Mining News: Miners should follow pending reg changes
Click here to go directly to this story within the full PDF version of this issue, with any maps, photos or other artwork that appears in some of the articles.
Email it to an associate.
Rules concerning mining locations on state land and state-selected land as well as maintenance requirements are up for change
J. P. Tangen
For the past 20 months or so, the Department of Natural Resources (DNR) has been wrestling with some proposed changes to the regulations concerning the location and maintenance of State of Alaska mining claims. This effort has been driven by some substantial issues that have arisen with the interpretation of the regs over the past several years as well as some significant open questions. The current proposed changes can be obtained from the DNR’s website, but the process is still in the scoping phase, so additional changes may be forthcoming. DNR has held public hearings in Anchorage and Fairbanks this month to solicit input. Hopefully many readers of this column have already participated and will continue to participate in the process going forward. The subject of the proposed changes so far has been tightly focused on six topics: location of mining claims on state-selected land; locations on state land; qualification of locators; annual rent; annual labor; and abandonment. There is not sufficient space in this column to go into details with regard to each of the proposed changes, but it is appropriate to throw some flags on the field for the benefit of individuals and entities that will have to live under these regulations for many years to come. It has been over a decade since the mining regs have been amended. It may be another ten or fifteen years before any corrections can be made again. Two principles need to be on the table in any discussion of regulatory changes – the modifications must follow the statutes and case law that is already on the books and is binding on the Department, and the modifications must do no harm. Administrative law in general is a trap for the unwary. Mom and Pop placer miners working in the field during the 100 odd days between break-up and freeze-up are
poorly positioned to study regulations closely as they work their claims. To the extent that they rely on what they are told the regs require or what they happen to remember, they are destined for disappointment. Slight changes made for the benefit of “efficiency” are almost guaranteed to bite someone on the backside sooner or later. For instance, the Mining Year has been set to begin at noon on September 1 and end at noon on the following September 1 for a very long time. The proposed regs would change that tradition by making the mining year begin immediately after midnight on August 31 and end at midnight the following August 31. Although the existing mining year makes no particular objective sense, it is such a subtle change as to be likely to be overlooked by someone, somewhere, sometime. Apparently, there is confusion with regard to claims located on state-selected but unpatented or not tentatively approved for patent to the state. Almost no one is confused by the fact that until the land is conveyed to the state, the state doesn’t own it, so the state cannot authorize mining on it. The real problem is that it dawned on some clever fellow that where Miner A has a federal mining claim on land surrounded by state land, Miner B can locate some “at risk” state claims on top of Miner A’s claims and defeat Miner A’s ability to convert his federal claims to state claims. This is probably contrary to established law; however, the proposed regulation fails to make that clear. Another perpetual problem that the revisions attempt to resolve relates to what happens with regard to affidavits of annual labor where the affidavit does not comply with the regulations but the DNR after many years still regards the claims as “active”? Should DNR, upon discovery of a deficiency just declare the claims abandoned retrospectively? Should the miner who has been diligently mining his ground, paying his rent and filing his albeit defective affidavits each and every year for the past decade be euchred out of his livelihood by the stroke of a bureaucratic pen? As the Bard noted, “the quality of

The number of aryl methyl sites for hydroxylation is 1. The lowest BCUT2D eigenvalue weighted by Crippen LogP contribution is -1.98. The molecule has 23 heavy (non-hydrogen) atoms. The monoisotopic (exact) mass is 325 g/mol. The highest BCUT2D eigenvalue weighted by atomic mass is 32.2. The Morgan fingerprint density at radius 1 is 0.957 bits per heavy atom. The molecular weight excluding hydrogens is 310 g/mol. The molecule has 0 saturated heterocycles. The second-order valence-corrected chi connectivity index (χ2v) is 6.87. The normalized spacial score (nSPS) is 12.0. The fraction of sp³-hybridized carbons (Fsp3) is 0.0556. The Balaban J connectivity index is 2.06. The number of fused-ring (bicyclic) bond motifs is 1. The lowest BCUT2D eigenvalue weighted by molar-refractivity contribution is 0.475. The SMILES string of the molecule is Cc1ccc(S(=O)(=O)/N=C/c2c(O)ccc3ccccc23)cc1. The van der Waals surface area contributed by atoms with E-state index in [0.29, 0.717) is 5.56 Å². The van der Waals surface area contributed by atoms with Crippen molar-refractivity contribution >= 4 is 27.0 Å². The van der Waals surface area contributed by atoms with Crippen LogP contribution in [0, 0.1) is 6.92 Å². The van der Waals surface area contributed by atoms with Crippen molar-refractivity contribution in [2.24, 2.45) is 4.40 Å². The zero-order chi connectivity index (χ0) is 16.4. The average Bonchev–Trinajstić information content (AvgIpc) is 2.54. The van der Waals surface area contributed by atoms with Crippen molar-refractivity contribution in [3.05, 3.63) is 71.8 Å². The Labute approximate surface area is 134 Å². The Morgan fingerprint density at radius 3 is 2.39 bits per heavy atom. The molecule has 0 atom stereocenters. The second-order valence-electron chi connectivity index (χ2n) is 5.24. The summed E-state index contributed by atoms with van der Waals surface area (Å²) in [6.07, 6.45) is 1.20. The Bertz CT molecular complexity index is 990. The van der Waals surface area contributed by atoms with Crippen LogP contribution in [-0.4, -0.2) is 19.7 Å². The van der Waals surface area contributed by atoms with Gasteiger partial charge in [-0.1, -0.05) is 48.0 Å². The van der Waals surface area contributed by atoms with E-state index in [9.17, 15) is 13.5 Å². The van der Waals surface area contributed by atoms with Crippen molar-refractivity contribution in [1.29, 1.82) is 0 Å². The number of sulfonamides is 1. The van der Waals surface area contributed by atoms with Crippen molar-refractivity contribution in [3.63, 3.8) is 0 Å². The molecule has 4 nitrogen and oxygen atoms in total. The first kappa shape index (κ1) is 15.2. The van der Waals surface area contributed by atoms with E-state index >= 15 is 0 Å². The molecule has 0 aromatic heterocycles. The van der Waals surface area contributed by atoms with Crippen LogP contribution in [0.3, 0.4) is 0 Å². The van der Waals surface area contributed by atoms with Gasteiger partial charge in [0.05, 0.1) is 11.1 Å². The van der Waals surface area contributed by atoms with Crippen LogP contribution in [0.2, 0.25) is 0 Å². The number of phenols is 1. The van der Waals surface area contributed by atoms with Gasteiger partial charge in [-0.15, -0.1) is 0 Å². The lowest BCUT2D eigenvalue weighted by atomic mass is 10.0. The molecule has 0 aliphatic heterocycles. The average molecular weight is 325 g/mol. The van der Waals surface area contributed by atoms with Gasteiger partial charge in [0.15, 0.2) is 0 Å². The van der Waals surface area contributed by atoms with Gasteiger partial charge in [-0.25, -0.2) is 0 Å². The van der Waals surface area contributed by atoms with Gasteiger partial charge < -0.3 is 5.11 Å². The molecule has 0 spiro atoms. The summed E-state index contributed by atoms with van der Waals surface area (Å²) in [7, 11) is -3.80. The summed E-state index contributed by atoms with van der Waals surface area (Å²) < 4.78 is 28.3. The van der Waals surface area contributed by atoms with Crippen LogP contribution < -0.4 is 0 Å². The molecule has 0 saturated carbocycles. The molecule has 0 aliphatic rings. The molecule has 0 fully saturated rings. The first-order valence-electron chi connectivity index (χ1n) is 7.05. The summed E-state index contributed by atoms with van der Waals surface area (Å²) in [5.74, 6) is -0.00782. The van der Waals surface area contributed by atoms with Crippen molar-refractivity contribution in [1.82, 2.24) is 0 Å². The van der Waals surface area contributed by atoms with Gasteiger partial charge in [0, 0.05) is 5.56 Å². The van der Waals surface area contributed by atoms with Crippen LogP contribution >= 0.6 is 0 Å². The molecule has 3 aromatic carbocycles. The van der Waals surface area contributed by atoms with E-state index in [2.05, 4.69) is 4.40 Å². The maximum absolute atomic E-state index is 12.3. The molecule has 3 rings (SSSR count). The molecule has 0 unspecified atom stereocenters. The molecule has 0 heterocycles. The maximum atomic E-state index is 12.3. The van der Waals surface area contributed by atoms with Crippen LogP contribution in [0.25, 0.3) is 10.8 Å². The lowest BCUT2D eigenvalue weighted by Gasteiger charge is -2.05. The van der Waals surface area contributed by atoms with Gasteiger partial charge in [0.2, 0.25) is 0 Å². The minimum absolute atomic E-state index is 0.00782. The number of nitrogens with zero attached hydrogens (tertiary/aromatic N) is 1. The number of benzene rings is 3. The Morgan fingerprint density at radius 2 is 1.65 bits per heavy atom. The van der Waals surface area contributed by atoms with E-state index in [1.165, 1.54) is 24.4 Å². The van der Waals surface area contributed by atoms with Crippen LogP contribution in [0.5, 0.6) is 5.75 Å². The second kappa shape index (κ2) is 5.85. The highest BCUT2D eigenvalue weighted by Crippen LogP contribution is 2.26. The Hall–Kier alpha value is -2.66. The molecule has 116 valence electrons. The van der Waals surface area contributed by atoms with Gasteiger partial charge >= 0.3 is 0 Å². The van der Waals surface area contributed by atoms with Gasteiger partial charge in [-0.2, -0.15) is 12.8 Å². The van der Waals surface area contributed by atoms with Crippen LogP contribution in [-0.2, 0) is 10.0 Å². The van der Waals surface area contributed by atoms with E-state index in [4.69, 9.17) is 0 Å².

mercy is not strained.” DNR, in its proposed draft regulations, goes to great length to resolve the issues posed by deficient affidavits; and, for better or for worse, in the few cases in which the Supreme Court has weighed in, their opinions have not been helpful. Nowadays, there seems to be a routine committee of vultures waiting at the recorder’s office to prey upon the miner who gets it wrong. DNR steadfastly declines to adjudicate disputes among conflicting claimholders, customarily sending them to the courthouse, insensitive to the cost of litigation. On the other hand predatory practices are often rewarded because there is no reasonable remedy for small miners to pursue when victimized. The proposed revised regulations simply do not mete out justice in such cases, just more complexity. Alaska’s miners need to pay attention to these regulations as they go forward. They are deceivingly complex and are likely to affect everyone in the industry, one way or the other.